This is a story about second chances.
When a teen commits a crime it goes on their permanent record, which can lead to all kinds of disadvantages down the road. When they go to apply for a job, for example, they’ll have to admit they broke the law. But a diversion program out of Wayne County gives some low-level, first-time offenders a way to admit their guilt and keep their record clean at the same time.
Let’s meet the defendant
Chloe (not her real name) was with her friend at J.C. Penney. Her friend stole a bunch of stuff while they were there; Chloe stole a $30 bracelet. They both got caught before they could run out of the store.
Since shoplifting is a misdemeanor and because this is Chloe’s first ever run-in with the law, she’s decided to take her case to Teen Court. This particular teen court is affiliated with the Detroit Public School district. But there are dozens of teen courts around the state and more than 1,000 across the country.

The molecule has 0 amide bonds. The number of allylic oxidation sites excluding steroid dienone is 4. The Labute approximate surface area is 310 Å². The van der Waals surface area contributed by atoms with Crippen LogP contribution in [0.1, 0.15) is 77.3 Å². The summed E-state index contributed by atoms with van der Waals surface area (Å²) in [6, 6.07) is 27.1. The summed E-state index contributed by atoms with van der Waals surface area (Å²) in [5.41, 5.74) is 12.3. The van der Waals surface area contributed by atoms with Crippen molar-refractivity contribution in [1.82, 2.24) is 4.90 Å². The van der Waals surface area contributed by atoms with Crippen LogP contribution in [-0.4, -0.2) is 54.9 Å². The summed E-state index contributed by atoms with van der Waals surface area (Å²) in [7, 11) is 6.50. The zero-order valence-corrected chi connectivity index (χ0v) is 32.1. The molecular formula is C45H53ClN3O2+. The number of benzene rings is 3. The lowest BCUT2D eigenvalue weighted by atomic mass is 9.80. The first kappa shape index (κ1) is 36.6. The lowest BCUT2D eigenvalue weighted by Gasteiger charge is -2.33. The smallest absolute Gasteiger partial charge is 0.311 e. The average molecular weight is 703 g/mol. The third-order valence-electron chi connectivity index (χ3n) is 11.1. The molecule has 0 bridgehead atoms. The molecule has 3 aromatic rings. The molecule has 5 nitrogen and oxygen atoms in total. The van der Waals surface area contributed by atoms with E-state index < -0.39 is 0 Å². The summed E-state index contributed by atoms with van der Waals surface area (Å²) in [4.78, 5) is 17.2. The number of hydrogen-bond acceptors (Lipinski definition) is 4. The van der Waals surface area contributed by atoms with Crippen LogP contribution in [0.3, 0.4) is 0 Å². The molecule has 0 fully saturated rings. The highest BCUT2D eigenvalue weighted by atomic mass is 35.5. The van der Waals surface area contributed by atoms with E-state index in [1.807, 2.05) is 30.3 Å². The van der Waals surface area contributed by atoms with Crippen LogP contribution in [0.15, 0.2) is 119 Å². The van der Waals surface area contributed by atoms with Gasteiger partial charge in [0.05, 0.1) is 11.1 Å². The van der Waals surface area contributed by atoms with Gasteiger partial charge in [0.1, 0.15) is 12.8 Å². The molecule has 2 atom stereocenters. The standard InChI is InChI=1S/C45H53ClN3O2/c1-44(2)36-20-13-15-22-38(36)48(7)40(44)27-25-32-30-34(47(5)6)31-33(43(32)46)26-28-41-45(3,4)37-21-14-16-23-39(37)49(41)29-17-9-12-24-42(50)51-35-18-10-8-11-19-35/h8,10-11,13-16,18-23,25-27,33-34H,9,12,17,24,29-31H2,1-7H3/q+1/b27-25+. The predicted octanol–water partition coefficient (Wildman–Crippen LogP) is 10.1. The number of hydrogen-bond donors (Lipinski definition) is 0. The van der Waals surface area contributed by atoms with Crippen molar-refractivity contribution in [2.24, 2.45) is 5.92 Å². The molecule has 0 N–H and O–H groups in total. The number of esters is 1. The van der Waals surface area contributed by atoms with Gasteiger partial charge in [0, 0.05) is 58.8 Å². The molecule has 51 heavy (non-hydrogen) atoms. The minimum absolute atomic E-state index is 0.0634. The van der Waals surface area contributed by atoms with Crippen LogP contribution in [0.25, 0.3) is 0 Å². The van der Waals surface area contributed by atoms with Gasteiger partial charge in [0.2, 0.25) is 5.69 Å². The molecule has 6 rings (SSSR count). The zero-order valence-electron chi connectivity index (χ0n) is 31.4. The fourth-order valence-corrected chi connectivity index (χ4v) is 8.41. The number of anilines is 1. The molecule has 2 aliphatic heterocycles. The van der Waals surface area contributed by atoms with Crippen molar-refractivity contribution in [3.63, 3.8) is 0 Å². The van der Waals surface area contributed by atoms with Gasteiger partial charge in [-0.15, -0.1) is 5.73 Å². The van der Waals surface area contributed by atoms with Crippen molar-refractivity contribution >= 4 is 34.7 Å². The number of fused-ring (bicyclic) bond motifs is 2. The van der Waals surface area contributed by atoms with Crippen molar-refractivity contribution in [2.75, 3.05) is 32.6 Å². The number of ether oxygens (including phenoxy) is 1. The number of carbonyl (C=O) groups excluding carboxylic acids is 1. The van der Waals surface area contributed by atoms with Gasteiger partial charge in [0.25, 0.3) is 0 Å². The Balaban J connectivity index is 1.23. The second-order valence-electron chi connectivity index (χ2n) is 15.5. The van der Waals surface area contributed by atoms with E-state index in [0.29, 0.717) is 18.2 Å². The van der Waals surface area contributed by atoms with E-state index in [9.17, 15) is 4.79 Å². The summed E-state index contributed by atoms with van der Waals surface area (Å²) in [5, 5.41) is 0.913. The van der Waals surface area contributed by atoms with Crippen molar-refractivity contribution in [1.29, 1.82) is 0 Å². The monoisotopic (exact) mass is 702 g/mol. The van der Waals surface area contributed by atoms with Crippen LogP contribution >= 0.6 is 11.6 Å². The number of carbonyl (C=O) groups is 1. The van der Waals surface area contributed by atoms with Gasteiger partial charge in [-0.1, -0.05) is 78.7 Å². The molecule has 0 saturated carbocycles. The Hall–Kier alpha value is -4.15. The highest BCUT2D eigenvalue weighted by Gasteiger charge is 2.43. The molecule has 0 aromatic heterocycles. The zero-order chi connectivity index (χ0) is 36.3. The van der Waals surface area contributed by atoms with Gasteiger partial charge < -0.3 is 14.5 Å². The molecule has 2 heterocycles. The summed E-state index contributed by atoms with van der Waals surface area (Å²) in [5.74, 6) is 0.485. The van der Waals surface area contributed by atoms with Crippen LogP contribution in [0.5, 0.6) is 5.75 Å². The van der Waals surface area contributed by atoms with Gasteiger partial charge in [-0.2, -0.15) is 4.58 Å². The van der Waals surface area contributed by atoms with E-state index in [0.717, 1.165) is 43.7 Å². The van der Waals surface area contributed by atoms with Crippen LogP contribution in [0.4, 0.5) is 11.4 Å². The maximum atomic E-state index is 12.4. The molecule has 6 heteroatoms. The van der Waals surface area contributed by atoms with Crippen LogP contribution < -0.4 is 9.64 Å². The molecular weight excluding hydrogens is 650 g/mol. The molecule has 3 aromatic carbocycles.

In order for teen court to work, the defendant has to admit up front that she broke the law. Then it’s up to a group of high school students – a literal jury of her peers – to come up with an appropriate sentence.
"Hopefully they teach me something and hopefully they learn from my mistakes and stuff" says Chloe. "And I hope I leave there feeling relieved that I finally got to talk about it."